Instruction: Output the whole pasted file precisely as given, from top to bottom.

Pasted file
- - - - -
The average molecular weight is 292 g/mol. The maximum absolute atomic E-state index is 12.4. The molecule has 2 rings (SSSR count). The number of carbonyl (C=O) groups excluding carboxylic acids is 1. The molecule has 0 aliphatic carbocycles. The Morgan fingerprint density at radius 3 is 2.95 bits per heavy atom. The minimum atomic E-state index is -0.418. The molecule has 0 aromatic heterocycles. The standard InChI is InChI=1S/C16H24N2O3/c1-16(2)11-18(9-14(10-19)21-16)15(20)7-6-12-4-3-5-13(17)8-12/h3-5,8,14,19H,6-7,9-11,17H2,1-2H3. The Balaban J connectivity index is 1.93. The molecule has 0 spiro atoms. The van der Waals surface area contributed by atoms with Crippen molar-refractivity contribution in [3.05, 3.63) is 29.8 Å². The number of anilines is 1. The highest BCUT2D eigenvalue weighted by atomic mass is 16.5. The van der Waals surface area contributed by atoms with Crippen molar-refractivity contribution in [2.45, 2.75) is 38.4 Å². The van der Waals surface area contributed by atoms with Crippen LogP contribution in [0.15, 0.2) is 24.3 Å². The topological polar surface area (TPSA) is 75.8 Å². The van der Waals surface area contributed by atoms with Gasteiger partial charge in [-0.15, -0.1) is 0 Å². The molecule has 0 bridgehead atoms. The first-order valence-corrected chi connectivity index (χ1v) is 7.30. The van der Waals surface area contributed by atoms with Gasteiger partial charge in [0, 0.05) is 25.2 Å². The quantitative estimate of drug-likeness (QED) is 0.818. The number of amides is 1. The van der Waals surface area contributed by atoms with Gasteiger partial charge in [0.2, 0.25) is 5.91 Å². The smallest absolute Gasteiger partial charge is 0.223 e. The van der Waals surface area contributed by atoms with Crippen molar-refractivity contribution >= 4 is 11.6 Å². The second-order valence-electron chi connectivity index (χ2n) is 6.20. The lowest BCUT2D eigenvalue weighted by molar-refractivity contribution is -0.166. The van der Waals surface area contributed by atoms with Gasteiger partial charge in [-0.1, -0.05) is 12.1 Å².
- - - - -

The average molecular weight is 292 g/mol. The maximum absolute atomic E-state index is 12.4. The molecule has 2 rings (SSSR count). The number of carbonyl (C=O) groups excluding carboxylic acids is 1. The molecule has 0 aliphatic carbocycles. The Morgan fingerprint density at radius 3 is 2.95 bits per heavy atom. The minimum atomic E-state index is -0.418. The molecule has 0 aromatic heterocycles. The standard InChI is InChI=1S/C16H24N2O3/c1-16(2)11-18(9-14(10-19)21-16)15(20)7-6-12-4-3-5-13(17)8-12/h3-5,8,14,19H,6-7,9-11,17H2,1-2H3. The Balaban J connectivity index is 1.93. The molecule has 0 spiro atoms. The van der Waals surface area contributed by atoms with Crippen molar-refractivity contribution in [3.05, 3.63) is 29.8 Å². The number of anilines is 1. The highest BCUT2D eigenvalue weighted by atomic mass is 16.5. The van der Waals surface area contributed by atoms with Crippen molar-refractivity contribution in [2.45, 2.75) is 38.4 Å². The van der Waals surface area contributed by atoms with Crippen LogP contribution in [0.15, 0.2) is 24.3 Å². The topological polar surface area (TPSA) is 75.8 Å². The van der Waals surface area contributed by atoms with Gasteiger partial charge in [-0.15, -0.1) is 0 Å². The molecule has 0 bridgehead atoms. The first-order valence-corrected chi connectivity index (χ1v) is 7.30. The van der Waals surface area contributed by atoms with Gasteiger partial charge in [0, 0.05) is 25.2 Å². The quantitative estimate of drug-likeness (QED) is 0.818. The number of amides is 1. The van der Waals surface area contributed by atoms with Gasteiger partial charge in [0.2, 0.25) is 5.91 Å². The smallest absolute Gasteiger partial charge is 0.223 e. The van der Waals surface area contributed by atoms with Crippen molar-refractivity contribution >= 4 is 11.6 Å². The second-order valence-electron chi connectivity index (χ2n) is 6.20. The lowest BCUT2D eigenvalue weighted by molar-refractivity contribution is -0.166. The van der Waals surface area contributed by atoms with Gasteiger partial charge in [-0.1, -0.05) is 12.1 Å².